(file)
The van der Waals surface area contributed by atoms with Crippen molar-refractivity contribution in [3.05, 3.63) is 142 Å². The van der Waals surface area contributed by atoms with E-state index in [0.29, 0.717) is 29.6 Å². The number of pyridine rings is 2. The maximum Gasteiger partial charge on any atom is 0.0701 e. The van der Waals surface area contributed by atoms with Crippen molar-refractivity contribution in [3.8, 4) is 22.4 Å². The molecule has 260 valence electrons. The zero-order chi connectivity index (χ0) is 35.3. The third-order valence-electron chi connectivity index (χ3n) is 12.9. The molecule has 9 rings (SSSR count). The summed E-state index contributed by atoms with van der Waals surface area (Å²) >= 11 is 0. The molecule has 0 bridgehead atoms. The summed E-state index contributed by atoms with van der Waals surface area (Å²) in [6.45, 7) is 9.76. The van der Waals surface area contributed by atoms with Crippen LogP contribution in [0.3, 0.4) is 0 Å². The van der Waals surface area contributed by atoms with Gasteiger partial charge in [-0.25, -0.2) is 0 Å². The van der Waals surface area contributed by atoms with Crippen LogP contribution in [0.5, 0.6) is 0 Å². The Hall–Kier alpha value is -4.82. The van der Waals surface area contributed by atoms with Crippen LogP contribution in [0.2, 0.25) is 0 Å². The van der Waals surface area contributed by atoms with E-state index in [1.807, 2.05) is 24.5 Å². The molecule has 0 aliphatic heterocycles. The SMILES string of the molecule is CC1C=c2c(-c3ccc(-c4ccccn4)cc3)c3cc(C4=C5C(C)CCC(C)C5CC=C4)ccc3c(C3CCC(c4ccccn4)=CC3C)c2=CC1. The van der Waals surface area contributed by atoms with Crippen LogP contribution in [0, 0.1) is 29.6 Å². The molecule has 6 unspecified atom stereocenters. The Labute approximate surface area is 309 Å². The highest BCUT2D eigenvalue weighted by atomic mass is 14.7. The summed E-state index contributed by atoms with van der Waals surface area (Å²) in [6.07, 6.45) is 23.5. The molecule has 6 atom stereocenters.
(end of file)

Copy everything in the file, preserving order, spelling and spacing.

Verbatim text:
The van der Waals surface area contributed by atoms with Crippen molar-refractivity contribution in [3.05, 3.63) is 142 Å². The van der Waals surface area contributed by atoms with E-state index in [0.29, 0.717) is 29.6 Å². The number of pyridine rings is 2. The maximum Gasteiger partial charge on any atom is 0.0701 e. The van der Waals surface area contributed by atoms with Crippen molar-refractivity contribution in [3.8, 4) is 22.4 Å². The molecule has 260 valence electrons. The zero-order chi connectivity index (χ0) is 35.3. The third-order valence-electron chi connectivity index (χ3n) is 12.9. The molecule has 9 rings (SSSR count). The summed E-state index contributed by atoms with van der Waals surface area (Å²) >= 11 is 0. The molecule has 0 bridgehead atoms. The summed E-state index contributed by atoms with van der Waals surface area (Å²) in [6.45, 7) is 9.76. The van der Waals surface area contributed by atoms with Crippen LogP contribution in [0.3, 0.4) is 0 Å². The van der Waals surface area contributed by atoms with Gasteiger partial charge in [-0.25, -0.2) is 0 Å². The van der Waals surface area contributed by atoms with Crippen LogP contribution in [0.5, 0.6) is 0 Å². The Hall–Kier alpha value is -4.82. The van der Waals surface area contributed by atoms with Crippen LogP contribution in [0.2, 0.25) is 0 Å². The van der Waals surface area contributed by atoms with E-state index in [1.807, 2.05) is 24.5 Å². The molecule has 0 aliphatic heterocycles. The SMILES string of the molecule is CC1C=c2c(-c3ccc(-c4ccccn4)cc3)c3cc(C4=C5C(C)CCC(C)C5CC=C4)ccc3c(C3CCC(c4ccccn4)=CC3C)c2=CC1. The van der Waals surface area contributed by atoms with Crippen LogP contribution in [0, 0.1) is 29.6 Å². The molecule has 6 unspecified atom stereocenters. The Labute approximate surface area is 309 Å². The highest BCUT2D eigenvalue weighted by atomic mass is 14.7. The summed E-state index contributed by atoms with van der Waals surface area (Å²) in [6.07, 6.45) is 23.5. The molecule has 6 atom stereocenters.